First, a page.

Fatigue is finally starting to set in. Even if these games sell relatively well, gamers aren’t nearly as excited or enthusiastic about these properties as they once were, and it’s steadily getting worse. Now this doesn’t mean that the teams behind these games aren’t talented, and I’m sure they’d be making much better experiences if they weren’t tied to this system. It’s hard to get invested when we know that we’re guaranteed to only get a slightly different sequel every year.
Think about it for a second; there are three main development teams – with help from others – working on Call of Duty. Three studios that could be off making new, creative IP. This was Activision’s so-called solution to making the games stronger, by taking the pressure off of their development studios. The developers might have more time to make each sequel, but that’s not addressing the actual problem here. Same goes for Ubisoft’s multi-team methods.
Just last year Neversoft – the developer behind the original Tony Hawk Pro Skater franchise – was merged into Infinity Ward (the original Call of Duty team) by Activision. They not only dismantled the team, but absorbed them into the Call of Duty-making machine. For a lot of these major publishers, it’s not about what makes the best video game, it’s all about how to make the most profit in the shortest amount of time.
This is a trend that has become way too prevalent in the industry. Even Warner Brothers released the underwhelming prequel Batman: Arkham Origins; a game meant to act as the stopgap until original developer Rocksteady would be ready to release the proper sequel, Arkham Knight. It sure felt like a stopgap when we received a game that felt almost identical to the first two. This hurt the franchise brand, even if it wasn’t in a major way, and it caused some gamers to loose enthusiasm for the true upcoming sequel. When lesser sequels flood the market, it lessens the opinion of the IP, and potentially its value.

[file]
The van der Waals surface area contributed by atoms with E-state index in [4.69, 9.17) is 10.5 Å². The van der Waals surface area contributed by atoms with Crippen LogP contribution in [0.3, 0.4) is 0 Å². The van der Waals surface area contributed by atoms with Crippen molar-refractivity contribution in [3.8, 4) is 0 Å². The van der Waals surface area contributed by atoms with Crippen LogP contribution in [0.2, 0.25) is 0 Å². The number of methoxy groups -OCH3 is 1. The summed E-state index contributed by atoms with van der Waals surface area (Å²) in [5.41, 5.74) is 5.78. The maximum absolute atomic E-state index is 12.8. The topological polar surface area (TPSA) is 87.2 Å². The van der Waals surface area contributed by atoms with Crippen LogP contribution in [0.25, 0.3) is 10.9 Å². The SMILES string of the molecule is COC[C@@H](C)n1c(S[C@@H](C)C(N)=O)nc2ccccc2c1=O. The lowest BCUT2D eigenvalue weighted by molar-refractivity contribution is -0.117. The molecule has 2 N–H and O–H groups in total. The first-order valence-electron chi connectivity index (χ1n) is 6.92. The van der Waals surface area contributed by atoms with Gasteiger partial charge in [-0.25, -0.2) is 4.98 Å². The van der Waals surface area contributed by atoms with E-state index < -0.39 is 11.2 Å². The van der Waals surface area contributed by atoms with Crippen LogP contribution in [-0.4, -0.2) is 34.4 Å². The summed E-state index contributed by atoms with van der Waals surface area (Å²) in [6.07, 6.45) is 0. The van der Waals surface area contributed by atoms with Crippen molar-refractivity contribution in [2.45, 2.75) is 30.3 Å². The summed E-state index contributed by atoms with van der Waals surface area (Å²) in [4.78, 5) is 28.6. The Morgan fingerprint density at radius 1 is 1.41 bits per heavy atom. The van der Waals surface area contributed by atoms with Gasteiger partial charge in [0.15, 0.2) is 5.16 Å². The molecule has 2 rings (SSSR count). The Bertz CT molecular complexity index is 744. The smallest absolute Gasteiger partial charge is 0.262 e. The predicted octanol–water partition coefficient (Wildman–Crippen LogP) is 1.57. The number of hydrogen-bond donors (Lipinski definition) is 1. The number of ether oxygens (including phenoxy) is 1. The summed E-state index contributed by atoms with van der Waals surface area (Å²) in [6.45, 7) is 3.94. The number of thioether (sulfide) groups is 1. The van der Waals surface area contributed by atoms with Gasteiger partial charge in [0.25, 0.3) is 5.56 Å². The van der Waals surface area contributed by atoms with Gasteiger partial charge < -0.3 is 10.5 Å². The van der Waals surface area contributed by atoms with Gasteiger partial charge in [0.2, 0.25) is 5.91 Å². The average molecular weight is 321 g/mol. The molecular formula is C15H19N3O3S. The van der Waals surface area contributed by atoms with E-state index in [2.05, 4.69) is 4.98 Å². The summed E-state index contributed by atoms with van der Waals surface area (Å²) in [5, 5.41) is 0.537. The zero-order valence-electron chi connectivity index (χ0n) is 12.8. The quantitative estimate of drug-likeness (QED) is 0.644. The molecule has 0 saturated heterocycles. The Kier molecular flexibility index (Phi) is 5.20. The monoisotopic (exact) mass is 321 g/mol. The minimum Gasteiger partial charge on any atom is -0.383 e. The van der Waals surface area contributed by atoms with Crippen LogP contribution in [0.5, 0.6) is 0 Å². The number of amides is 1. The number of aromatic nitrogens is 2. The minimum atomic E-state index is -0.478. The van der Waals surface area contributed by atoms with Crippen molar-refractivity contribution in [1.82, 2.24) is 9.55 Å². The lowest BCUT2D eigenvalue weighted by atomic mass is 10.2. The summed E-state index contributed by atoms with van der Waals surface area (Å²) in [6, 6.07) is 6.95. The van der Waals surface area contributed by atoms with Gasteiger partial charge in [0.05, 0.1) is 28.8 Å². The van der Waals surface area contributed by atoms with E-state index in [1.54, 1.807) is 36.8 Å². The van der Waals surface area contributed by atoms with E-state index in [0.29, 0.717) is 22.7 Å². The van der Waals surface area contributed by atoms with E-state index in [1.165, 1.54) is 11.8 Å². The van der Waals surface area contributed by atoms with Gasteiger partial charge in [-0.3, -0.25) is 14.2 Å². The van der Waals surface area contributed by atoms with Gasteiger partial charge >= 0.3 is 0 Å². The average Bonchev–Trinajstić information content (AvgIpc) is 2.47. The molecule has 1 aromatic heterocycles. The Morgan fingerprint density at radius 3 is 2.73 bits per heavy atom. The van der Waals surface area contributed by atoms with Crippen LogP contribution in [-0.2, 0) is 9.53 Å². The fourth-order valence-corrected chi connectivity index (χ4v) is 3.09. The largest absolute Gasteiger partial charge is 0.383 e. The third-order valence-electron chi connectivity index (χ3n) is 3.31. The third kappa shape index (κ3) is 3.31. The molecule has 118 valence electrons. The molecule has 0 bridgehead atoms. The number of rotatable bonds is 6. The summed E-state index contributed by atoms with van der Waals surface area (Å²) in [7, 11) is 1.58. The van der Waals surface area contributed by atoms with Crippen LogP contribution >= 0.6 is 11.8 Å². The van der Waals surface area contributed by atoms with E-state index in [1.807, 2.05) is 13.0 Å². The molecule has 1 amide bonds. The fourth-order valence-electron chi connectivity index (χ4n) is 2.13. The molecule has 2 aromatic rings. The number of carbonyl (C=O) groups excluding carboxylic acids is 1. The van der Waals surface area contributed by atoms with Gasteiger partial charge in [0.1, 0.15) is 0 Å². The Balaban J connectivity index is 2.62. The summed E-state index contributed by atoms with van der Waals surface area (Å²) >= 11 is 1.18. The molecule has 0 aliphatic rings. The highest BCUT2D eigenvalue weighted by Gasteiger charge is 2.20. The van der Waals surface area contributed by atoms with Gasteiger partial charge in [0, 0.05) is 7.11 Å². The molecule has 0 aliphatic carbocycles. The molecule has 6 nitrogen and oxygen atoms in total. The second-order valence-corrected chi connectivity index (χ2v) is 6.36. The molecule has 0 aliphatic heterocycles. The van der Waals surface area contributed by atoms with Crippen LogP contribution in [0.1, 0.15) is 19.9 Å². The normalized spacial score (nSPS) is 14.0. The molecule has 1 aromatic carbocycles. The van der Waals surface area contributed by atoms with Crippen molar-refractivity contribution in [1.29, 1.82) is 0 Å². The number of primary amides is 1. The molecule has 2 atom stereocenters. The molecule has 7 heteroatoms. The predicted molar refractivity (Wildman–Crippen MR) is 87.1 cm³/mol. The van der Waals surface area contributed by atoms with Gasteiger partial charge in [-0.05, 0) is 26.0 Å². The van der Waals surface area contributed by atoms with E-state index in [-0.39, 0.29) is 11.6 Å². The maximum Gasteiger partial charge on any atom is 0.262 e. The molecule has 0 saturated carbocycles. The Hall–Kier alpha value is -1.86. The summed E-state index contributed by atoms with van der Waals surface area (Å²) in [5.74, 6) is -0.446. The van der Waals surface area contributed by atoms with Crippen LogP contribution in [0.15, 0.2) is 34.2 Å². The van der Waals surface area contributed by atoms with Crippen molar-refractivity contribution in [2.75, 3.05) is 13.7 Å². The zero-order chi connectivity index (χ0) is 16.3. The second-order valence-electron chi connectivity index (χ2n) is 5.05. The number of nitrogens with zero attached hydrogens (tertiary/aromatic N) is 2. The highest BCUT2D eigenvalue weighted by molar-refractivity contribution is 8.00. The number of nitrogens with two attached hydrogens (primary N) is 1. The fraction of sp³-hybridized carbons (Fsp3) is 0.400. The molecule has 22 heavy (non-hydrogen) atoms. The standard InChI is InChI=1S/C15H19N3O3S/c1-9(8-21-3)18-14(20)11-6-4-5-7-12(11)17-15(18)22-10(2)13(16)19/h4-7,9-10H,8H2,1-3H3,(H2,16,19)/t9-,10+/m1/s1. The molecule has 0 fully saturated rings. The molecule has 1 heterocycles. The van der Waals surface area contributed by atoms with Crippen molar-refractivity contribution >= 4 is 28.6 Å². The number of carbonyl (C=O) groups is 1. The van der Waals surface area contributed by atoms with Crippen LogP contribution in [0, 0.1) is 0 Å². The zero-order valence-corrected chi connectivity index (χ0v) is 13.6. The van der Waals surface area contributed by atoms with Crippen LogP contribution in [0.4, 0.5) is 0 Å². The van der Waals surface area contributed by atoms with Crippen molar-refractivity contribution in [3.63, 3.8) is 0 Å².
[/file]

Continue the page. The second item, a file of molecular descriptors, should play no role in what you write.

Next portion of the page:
There are many other franchises guilty of annualization. You’ve seen them clogging up the barging bins at GameStop, the games everyone skips over when shopping for retro titles. Sports games went the annualized route long ago, and they suffer from similar issues. I’m betting GameStop burns the hundreds of outdated copies of these games during the cold winters to keep warm. No one wants a sports game that isn’t up to date.
Instead of starting from scratch every year with games like NBA 2K, FIFA and Madden, things like roster updates – the reason a lot of dedicated sports fans pick up a copy every year – could easily be updated via downloadable content in this day and age. Instead of rushing out a yearly release with minor alterations, these developers could focus on making a single experience better and better, and when they finally do feel like it’s time for major changes to be made, they could produce a polished sequel somewhere down the line.
There simply is no excuse for annual franchises. Developers need the freedom to take a breather and really decide what the next best step is for their creative property. Video games, like every art form, shouldn’t be manufactured artificially. This industry shouldn’t be about pleasing investors or making annual profits look good, this industry deserves better than that, and we as consumers deserve better than that. It should be quality over quantity, not the other way around.